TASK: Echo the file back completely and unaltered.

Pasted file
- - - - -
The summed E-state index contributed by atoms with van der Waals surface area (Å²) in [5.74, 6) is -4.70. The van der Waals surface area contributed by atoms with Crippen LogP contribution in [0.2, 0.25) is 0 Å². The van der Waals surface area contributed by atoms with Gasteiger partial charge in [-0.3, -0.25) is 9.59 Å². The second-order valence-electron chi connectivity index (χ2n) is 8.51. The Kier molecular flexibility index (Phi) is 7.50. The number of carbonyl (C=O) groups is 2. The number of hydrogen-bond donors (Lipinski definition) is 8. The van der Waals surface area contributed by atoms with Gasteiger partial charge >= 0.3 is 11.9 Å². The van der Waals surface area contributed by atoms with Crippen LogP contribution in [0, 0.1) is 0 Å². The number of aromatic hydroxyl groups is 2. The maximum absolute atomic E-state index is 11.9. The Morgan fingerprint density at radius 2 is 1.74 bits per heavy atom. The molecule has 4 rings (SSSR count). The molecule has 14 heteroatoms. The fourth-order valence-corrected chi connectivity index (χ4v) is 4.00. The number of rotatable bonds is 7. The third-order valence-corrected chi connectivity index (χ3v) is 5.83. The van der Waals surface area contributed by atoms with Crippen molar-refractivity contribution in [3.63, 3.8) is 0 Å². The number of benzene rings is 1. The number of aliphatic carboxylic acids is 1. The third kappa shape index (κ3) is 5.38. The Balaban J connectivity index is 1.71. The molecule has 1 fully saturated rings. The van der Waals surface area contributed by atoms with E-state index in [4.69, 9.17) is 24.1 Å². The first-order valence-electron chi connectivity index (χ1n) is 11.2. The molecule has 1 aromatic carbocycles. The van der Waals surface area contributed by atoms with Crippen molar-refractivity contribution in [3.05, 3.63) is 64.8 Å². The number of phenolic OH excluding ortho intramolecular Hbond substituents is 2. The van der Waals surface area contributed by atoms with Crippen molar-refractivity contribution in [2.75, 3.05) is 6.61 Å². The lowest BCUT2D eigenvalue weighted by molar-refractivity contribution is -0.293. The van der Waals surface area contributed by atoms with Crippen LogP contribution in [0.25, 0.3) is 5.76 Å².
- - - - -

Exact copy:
The summed E-state index contributed by atoms with van der Waals surface area (Å²) in [5.74, 6) is -4.70. The van der Waals surface area contributed by atoms with Crippen LogP contribution in [0.2, 0.25) is 0 Å². The van der Waals surface area contributed by atoms with Gasteiger partial charge in [-0.3, -0.25) is 9.59 Å². The second-order valence-electron chi connectivity index (χ2n) is 8.51. The Kier molecular flexibility index (Phi) is 7.50. The number of carbonyl (C=O) groups is 2. The number of hydrogen-bond donors (Lipinski definition) is 8. The van der Waals surface area contributed by atoms with Gasteiger partial charge >= 0.3 is 11.9 Å². The van der Waals surface area contributed by atoms with Crippen LogP contribution in [0, 0.1) is 0 Å². The number of aromatic hydroxyl groups is 2. The maximum absolute atomic E-state index is 11.9. The Morgan fingerprint density at radius 2 is 1.74 bits per heavy atom. The molecule has 4 rings (SSSR count). The molecule has 14 heteroatoms. The fourth-order valence-corrected chi connectivity index (χ4v) is 4.00. The number of rotatable bonds is 7. The third-order valence-corrected chi connectivity index (χ3v) is 5.83. The van der Waals surface area contributed by atoms with Crippen molar-refractivity contribution in [3.63, 3.8) is 0 Å². The number of benzene rings is 1. The number of aliphatic carboxylic acids is 1. The third kappa shape index (κ3) is 5.38. The Balaban J connectivity index is 1.71. The molecule has 1 fully saturated rings. The van der Waals surface area contributed by atoms with E-state index in [4.69, 9.17) is 24.1 Å². The first-order valence-electron chi connectivity index (χ1n) is 11.2. The molecule has 1 aromatic carbocycles. The van der Waals surface area contributed by atoms with Crippen molar-refractivity contribution in [3.05, 3.63) is 64.8 Å². The number of phenolic OH excluding ortho intramolecular Hbond substituents is 2. The van der Waals surface area contributed by atoms with Crippen molar-refractivity contribution in [2.75, 3.05) is 6.61 Å². The lowest BCUT2D eigenvalue weighted by molar-refractivity contribution is -0.293. The van der Waals surface area contributed by atoms with Crippen LogP contribution in [0.25, 0.3) is 5.76 Å².